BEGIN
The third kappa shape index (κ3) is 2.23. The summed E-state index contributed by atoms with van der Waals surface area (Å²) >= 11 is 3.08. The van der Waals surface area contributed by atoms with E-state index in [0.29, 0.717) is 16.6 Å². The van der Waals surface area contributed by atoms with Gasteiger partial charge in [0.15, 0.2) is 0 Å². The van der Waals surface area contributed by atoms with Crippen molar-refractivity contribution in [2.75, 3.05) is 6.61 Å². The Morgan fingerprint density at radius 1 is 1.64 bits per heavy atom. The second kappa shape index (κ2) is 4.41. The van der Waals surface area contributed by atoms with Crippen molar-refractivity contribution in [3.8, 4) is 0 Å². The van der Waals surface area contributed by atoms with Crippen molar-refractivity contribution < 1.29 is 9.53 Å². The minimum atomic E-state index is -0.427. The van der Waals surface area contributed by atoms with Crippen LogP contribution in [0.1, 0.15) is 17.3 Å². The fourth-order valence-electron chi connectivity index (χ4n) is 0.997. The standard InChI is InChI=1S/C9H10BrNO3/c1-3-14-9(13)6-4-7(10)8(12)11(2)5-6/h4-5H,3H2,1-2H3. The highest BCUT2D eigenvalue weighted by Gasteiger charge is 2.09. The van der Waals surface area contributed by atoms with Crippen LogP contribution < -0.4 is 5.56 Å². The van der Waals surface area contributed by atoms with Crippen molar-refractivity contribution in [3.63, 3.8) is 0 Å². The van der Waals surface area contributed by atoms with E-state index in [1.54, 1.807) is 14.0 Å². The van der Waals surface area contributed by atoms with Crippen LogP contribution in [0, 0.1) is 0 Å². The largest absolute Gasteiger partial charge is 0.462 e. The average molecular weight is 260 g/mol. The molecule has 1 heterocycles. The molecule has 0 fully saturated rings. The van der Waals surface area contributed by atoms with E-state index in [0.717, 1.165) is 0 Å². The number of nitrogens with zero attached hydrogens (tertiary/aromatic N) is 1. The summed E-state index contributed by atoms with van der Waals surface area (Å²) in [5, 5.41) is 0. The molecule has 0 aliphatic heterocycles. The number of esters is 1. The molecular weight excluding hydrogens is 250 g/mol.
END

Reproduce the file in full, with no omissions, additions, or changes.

The third kappa shape index (κ3) is 2.23. The summed E-state index contributed by atoms with van der Waals surface area (Å²) >= 11 is 3.08. The van der Waals surface area contributed by atoms with E-state index in [0.29, 0.717) is 16.6 Å². The van der Waals surface area contributed by atoms with Gasteiger partial charge in [0.15, 0.2) is 0 Å². The van der Waals surface area contributed by atoms with Crippen molar-refractivity contribution in [2.75, 3.05) is 6.61 Å². The Morgan fingerprint density at radius 1 is 1.64 bits per heavy atom. The second kappa shape index (κ2) is 4.41. The van der Waals surface area contributed by atoms with Crippen molar-refractivity contribution in [3.8, 4) is 0 Å². The van der Waals surface area contributed by atoms with Crippen molar-refractivity contribution < 1.29 is 9.53 Å². The minimum atomic E-state index is -0.427. The van der Waals surface area contributed by atoms with Crippen LogP contribution in [0.1, 0.15) is 17.3 Å². The fourth-order valence-electron chi connectivity index (χ4n) is 0.997. The standard InChI is InChI=1S/C9H10BrNO3/c1-3-14-9(13)6-4-7(10)8(12)11(2)5-6/h4-5H,3H2,1-2H3. The highest BCUT2D eigenvalue weighted by Gasteiger charge is 2.09. The van der Waals surface area contributed by atoms with Crippen LogP contribution < -0.4 is 5.56 Å². The van der Waals surface area contributed by atoms with Crippen molar-refractivity contribution in [3.63, 3.8) is 0 Å². The van der Waals surface area contributed by atoms with E-state index in [1.54, 1.807) is 14.0 Å². The van der Waals surface area contributed by atoms with Crippen LogP contribution in [0, 0.1) is 0 Å². The largest absolute Gasteiger partial charge is 0.462 e. The average molecular weight is 260 g/mol. The molecule has 1 heterocycles. The molecule has 0 fully saturated rings. The van der Waals surface area contributed by atoms with E-state index in [0.717, 1.165) is 0 Å². The number of nitrogens with zero attached hydrogens (tertiary/aromatic N) is 1. The summed E-state index contributed by atoms with van der Waals surface area (Å²) in [5, 5.41) is 0. The molecule has 0 aliphatic heterocycles. The number of esters is 1. The molecular weight excluding hydrogens is 250 g/mol.